Jamie and I took a trip up to Superior country for a few days. It was wonderful.  The lake and surrounding area are gorgeous. I really enjoyed seeing Ashland and Northland College as I had thought about going there way back when during college application times in high school. One night when we were camping I heard some crazy wildlife that I am unfamiliar with and haven’t been able to identify.  I also heard WOLVES!

What Cheer? Brigade!
On Friday night the What Cheer? Brigade took our little town by storm and it was a dance party extravaganza never to be forgotten. Pretty much everyone I knew or have ever seen in town was there and dancing and having a blast.  Not many bands come to Viroqua and it was great to see everyone out and having fun!  I love this community!

Early American Knives!
A full update with photos will follow this but let me just say that I made a knife and its awesome! I’ve never done any blacksmithing or forge work before and I really loved it!  More later.

We recently got a half bushel of peaches and I have been preserving them in various ways all day.  I have some peach rings and fruit leather in the dehydrator right now and I am mid-canning some in a light syrup. Unfortunately the propane tank ran out and I must wait for the new one to get here this evening until I can finish!

We harvested the garlic a couple weeks ago, tied it, hung it in the barn to dry, and yesterday I cut it down, cleaned it, and prepared it for storage! It’s fun to see the whole process and it smells oh so yummy!

More to come and don’t worry, there will be pictures!

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Happy August!

Growing out of some old compost are a ton of volunteer squashes.  To celebrate the beginning of August I harvested a pumpkin and made a special Jack-o-lantern!

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Kickapoo Country Fair!

This weekend was the Kickapoo Country Fair sponsored by Organic Valley and held at their headquarters in La Farge.  The Folk School had a booth where we unveiled our brand new catalog and met lots of fun people that will hopefully come take classes.  Highlights of the fair for me included: camping out the night before, eating maple sugar cotton candy, seeing friends from previous folk school classes, eating lots of yummy dairy products, volunteering in the kids tent, and watching the CEO of Organic Valley speak.  George is a personal acquaintance of mine so it was cool to see him talk about the business and I really enjoyed all he had to say.  I love this community!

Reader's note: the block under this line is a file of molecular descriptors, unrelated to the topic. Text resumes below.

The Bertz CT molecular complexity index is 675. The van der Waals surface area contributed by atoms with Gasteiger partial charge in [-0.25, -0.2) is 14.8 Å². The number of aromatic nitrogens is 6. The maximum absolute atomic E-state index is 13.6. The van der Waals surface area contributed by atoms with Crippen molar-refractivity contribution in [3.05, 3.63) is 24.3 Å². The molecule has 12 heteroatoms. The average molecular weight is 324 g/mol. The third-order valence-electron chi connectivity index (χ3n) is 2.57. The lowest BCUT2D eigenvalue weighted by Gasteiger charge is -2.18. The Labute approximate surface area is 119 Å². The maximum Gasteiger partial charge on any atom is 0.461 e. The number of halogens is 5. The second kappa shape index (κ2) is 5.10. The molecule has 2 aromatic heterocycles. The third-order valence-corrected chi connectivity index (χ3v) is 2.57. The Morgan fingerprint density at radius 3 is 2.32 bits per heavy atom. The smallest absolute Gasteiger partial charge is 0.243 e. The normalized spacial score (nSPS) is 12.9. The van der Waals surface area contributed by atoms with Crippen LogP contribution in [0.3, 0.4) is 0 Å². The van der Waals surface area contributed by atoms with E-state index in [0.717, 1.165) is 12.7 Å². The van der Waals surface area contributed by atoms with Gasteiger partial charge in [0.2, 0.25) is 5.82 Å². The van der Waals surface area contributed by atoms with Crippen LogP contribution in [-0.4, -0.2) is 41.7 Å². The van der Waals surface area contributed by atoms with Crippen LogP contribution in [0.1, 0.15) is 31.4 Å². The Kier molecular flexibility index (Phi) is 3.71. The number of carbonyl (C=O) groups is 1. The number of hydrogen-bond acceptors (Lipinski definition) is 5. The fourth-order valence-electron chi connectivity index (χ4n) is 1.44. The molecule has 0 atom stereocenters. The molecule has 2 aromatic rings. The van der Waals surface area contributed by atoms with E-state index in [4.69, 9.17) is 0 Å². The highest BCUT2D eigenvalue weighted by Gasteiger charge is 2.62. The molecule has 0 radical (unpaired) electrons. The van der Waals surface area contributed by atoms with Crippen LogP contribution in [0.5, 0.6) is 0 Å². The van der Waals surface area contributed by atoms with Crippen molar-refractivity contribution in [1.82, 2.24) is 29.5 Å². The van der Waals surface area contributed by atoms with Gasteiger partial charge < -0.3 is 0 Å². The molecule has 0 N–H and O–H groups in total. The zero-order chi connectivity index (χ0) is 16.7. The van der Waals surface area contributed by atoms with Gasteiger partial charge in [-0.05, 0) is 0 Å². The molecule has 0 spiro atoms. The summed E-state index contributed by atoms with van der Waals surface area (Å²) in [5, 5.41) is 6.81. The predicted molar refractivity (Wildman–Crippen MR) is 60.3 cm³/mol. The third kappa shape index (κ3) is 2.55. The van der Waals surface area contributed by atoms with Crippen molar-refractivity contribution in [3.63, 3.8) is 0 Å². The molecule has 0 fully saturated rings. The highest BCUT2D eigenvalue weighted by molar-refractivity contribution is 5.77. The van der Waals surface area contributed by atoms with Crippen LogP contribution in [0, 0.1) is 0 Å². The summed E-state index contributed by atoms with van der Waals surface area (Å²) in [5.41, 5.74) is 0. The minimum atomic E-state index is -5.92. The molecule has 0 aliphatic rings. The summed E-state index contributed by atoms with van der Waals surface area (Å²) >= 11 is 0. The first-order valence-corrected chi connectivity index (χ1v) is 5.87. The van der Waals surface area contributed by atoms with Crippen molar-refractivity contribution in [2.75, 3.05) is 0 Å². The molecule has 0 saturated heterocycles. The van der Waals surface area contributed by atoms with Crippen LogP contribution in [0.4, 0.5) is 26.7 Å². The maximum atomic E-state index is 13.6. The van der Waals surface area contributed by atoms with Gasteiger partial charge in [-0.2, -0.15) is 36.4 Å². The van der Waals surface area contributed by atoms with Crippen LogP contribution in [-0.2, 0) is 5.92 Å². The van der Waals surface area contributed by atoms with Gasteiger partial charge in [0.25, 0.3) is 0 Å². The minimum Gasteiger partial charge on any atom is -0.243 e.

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New Catalogue!

Life here is all about learning and this week I decided to take my skills to a place where I didn’t think I would go with the folk school—the computer.  After a very full 8 hour day working on the new catalog with the rest of the work/studys I decided that I would step up and volunteer to finish the project of my own.  At some point it just felt silly to have everyone working on it when we only had one computer with the design program. 60+ work hours later, the catalog is finally finished and I can breathe easy.  In creating the catalog I learned two valuable skills that I can honestly say I didn’t have before starting the project—using a Mac and using InDesign.  Through this process I have learned that I am way more of a perfectionist than I ever claim to be, I am capable of living on little sleep and lots of caffeine even without the college environment, La Crosse is a great place to get stuff done, and I have a great support system here.  Mad props to the other work/studys and several board members for calling around and gathering/creating sweet artwork.   Even more gratitude and awe goes out to Jacob for compiling and writing all the class descriptions and teacher bios.  Also props to Jamie for designing a beautiful cover, finding lots of great artwork, doing the final touches and supporting me like no other.

You can find the new catalog here.